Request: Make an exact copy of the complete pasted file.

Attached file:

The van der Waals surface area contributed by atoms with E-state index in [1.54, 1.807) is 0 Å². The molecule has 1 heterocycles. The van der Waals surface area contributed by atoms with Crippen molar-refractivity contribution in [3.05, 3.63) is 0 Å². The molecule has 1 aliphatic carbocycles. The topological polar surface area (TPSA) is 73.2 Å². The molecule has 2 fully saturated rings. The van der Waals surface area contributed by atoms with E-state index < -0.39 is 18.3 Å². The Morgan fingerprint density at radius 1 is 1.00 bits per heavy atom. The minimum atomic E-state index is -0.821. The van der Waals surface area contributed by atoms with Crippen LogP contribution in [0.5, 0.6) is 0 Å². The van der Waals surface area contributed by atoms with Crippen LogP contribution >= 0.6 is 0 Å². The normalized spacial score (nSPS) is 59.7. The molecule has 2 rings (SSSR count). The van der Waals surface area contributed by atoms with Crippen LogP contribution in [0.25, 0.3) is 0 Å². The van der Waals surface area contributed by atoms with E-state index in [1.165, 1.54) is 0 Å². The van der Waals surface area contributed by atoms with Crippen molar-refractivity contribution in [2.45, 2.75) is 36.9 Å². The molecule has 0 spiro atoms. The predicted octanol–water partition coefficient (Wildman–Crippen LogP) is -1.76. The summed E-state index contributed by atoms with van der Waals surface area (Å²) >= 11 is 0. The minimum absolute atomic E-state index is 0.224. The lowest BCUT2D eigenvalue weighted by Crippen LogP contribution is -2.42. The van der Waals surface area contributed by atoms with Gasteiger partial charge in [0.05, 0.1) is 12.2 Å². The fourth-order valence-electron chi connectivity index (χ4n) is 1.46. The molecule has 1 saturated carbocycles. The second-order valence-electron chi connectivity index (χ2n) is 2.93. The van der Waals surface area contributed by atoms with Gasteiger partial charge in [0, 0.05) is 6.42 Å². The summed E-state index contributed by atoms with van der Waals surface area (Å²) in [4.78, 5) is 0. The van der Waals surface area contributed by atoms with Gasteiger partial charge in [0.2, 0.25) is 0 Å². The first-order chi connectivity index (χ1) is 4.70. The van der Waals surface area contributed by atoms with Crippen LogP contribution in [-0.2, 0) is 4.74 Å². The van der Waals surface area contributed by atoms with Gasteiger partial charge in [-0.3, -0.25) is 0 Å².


The van der Waals surface area contributed by atoms with E-state index in [1.54, 1.807) is 0 Å². The molecule has 1 heterocycles. The van der Waals surface area contributed by atoms with Crippen molar-refractivity contribution in [3.05, 3.63) is 0 Å². The molecule has 1 aliphatic carbocycles. The topological polar surface area (TPSA) is 73.2 Å². The molecule has 2 fully saturated rings. The van der Waals surface area contributed by atoms with E-state index < -0.39 is 18.3 Å². The Morgan fingerprint density at radius 1 is 1.00 bits per heavy atom. The minimum atomic E-state index is -0.821. The van der Waals surface area contributed by atoms with Crippen LogP contribution in [0.5, 0.6) is 0 Å². The van der Waals surface area contributed by atoms with Crippen LogP contribution >= 0.6 is 0 Å². The normalized spacial score (nSPS) is 59.7. The molecule has 2 rings (SSSR count). The van der Waals surface area contributed by atoms with Crippen LogP contribution in [0.25, 0.3) is 0 Å². The van der Waals surface area contributed by atoms with E-state index in [1.165, 1.54) is 0 Å². The van der Waals surface area contributed by atoms with Crippen molar-refractivity contribution in [2.45, 2.75) is 36.9 Å². The molecule has 0 spiro atoms. The predicted octanol–water partition coefficient (Wildman–Crippen LogP) is -1.76. The summed E-state index contributed by atoms with van der Waals surface area (Å²) >= 11 is 0. The minimum absolute atomic E-state index is 0.224. The lowest BCUT2D eigenvalue weighted by Crippen LogP contribution is -2.42. The van der Waals surface area contributed by atoms with Gasteiger partial charge in [0.05, 0.1) is 12.2 Å². The fourth-order valence-electron chi connectivity index (χ4n) is 1.46. The molecule has 1 saturated carbocycles. The second-order valence-electron chi connectivity index (χ2n) is 2.93. The van der Waals surface area contributed by atoms with Gasteiger partial charge in [0, 0.05) is 6.42 Å². The summed E-state index contributed by atoms with van der Waals surface area (Å²) in [4.78, 5) is 0. The van der Waals surface area contributed by atoms with Gasteiger partial charge in [0.2, 0.25) is 0 Å². The first-order chi connectivity index (χ1) is 4.70. The van der Waals surface area contributed by atoms with Crippen LogP contribution in [-0.2, 0) is 4.74 Å². The van der Waals surface area contributed by atoms with Gasteiger partial charge in [-0.3, -0.25) is 0 Å².